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Cobell v. Salazar
cobell v. babbitt
cobell v. kempthorne
cobell v. norton
fiduciary obligations compliance plan
historical accounting plan
historical accounting project
indian trust settlement
individual indian money
Cobell v. Salazar (previously Cobell v. Kempthorne, Cobell v. Norton and Cobell v. Babbitt) is the most recent title of a class-action lawsuit brought by over 300,000 Native Americans against the Secretary of the Interior, the Secretary of the Treasury, and the Assistant Secretary of the Interior for Indian Affairs. The court battle began in 1996 as Cobell v. Babbitt. Beneficiaries of Individual Indian Money (IIM) trust accounts filed the class-action lawsuit, asserting that these officials had violated their fiduciary duties as trustees acting on behalf of the United States. Both former Secretaries of the Interior, Bruce Babbitt and Gail Norton were held in contempt of court
A large portion of the trust assets are earnings from a range of transactions in land allotted to individual Indians under the General Allotment Act of 1887, also known as the ‘Dawe’s Act.’ The government held in trust the allotments and any income from leases on the property, which may have potentially included lucrative leases for timber, mining, or grazing rights. The earnings were held in IIMs and paid out to the American Indian beneficiaries as annuities.
The plaintiffs alleged that the Department of the interior did not keep an accurate accounting of these accounts and that the beneficiaries had not and were not currently receiving what they were due. Cobell v. Salazar was not only filed to force the government to make an accurate accounting of the 500,000 mismanaged IIMs, but also to reform the record keeping system for the future. Estimates for the total amount of money owed to beneficiaries have gone as high as $100 billion, but the case settled at only $3.4 billion on July 24, 2009. The government also appropriated $5 billion to rehabilitate trust management systems.
The suit took over 13 years to settle and even after finding victory, it continued to experience adversity. The US Senate rejected the $3.4 billion settlement twice. The most recent rejection was when it was added to a much larger war-funding bill in July of 2010. The senate approved a $60 million bill funding President Obama’s troop surge in Afghanistan after stripping the Indian Trust Settlement attached to it. Finally on November 30, 2010 the United States House of Representatives passed legislation to fund the settlement, December 21, 2010, the United States District Court for the District of Columbia granted preliminary approval to the Settlement, and on December 8, 2010, President Obama signed legislation approving the Settlement and authorizing the $3.4 billon due to the beneficiaries.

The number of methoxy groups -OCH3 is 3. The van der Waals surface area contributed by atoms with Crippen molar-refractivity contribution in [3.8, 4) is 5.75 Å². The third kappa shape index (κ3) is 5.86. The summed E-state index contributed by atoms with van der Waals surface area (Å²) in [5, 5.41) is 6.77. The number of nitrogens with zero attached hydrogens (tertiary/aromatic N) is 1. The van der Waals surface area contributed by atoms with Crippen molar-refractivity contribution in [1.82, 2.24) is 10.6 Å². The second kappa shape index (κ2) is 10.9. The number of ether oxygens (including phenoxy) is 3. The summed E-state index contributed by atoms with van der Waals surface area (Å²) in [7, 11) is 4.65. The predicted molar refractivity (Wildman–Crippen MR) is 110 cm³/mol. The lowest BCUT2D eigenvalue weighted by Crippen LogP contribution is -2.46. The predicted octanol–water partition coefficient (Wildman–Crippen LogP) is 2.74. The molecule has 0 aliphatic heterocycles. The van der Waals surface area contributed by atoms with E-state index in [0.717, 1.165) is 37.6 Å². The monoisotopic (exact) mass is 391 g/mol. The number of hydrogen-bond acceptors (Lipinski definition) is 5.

The legislation also ratified the Crow-Montana Water Rights Compact, which outlines the tribe’s authority over the distribution, allocation and leasing of water rights as well as provides funding for the development of water resources for power and irrigation.
Passage of the Indian Trust Settlement is not the last hurdle that Cobell and the beneficiaries have to overcome. Payment of their legal fees has come into question in Congress and is yet to be settled.
On March 2, 2011, Congressmen Doc Hastings of Washington and Don Young of Alaska introduced legislation that would cap the fees in the class-action lawsuit settlement at $50 million. Lawyers of lead plaintiff Cobell agreed in a landmark settlement to a range of fees between $50 million and $99.9 million. Hastings and Young claim that the plaintiff’s attorneys agreed not to seek more than $99.9 million in fees. The plaintiff’s attorneys now claim that they should be awarded $223 million based on a 14.75% contingency fee arrangement consistent with controlling law. The attorneys’ fees will come out of the $1.5 billon common fund set aside in the Indian Trust Settlement agreement, which was created to compensate individual Indians who had IIM trust accounts with the Department of the Interior.
Rep. Doc Hastings argued, “Every dollar paid to attorneys is a dollar that comes out of the pockets of individual Indians in this settlement. This handful of lawyers is trying to take an obscene share of the money. This settlement should be about fair treatment of the 400,000 affected individuals in Indian Country, not lawyers looking to strike it rich.”
Indian Trust Settlement
Indian Trust Settlement Video
DOI Office of the Special Trustee for American Indians
US Court of Appeals for the District of Columbia Circuit Opinion: Cobell v. Salazar
Class Action Settlement Agreement
Modification of December 7, 2009 to Class Action Settlement Agreement
Second Modification of December 7, 2009 to Class Action Settlement Agreement
Cobell V. Salazar Case No. 1:96CV01285 (D.D.C.) Documents
Fact Sheet for IIM Account Holders and Other Individual Indian Trust Beneficiaries
Cobell v. Norton: Redressing a Century of Malfeasance
Cobell Case: A History
Maps of Indian Territory: the Dawes Act
Legal Fee Negotiations
Senate Balks in Appropriating the $3.4 Billion from the Settlement
House Passes Cobell v. Salazar Legislation
Crow Tribe Discusses the Crow Rights Settlement Bill of 2010
Some Crow Landowners Oppose Water Settlement Act
US Senator Max Baucus and Elouise Cobell: A Team Effort
Elouise Cobell Biography
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Elouise Cobell Speaking at U.S. Department on the Interior: Office of the Special Trustee for American Indians
Dirk Kempthorne: Former Secretary of the Interior
Bruce Babbitt: Former Secretary of the Interior
Gale Norton: Former Secretary of the Interior
Kenneth Salazar: Current Secretary of the Interior
Max Baucus: US Senator of Montana
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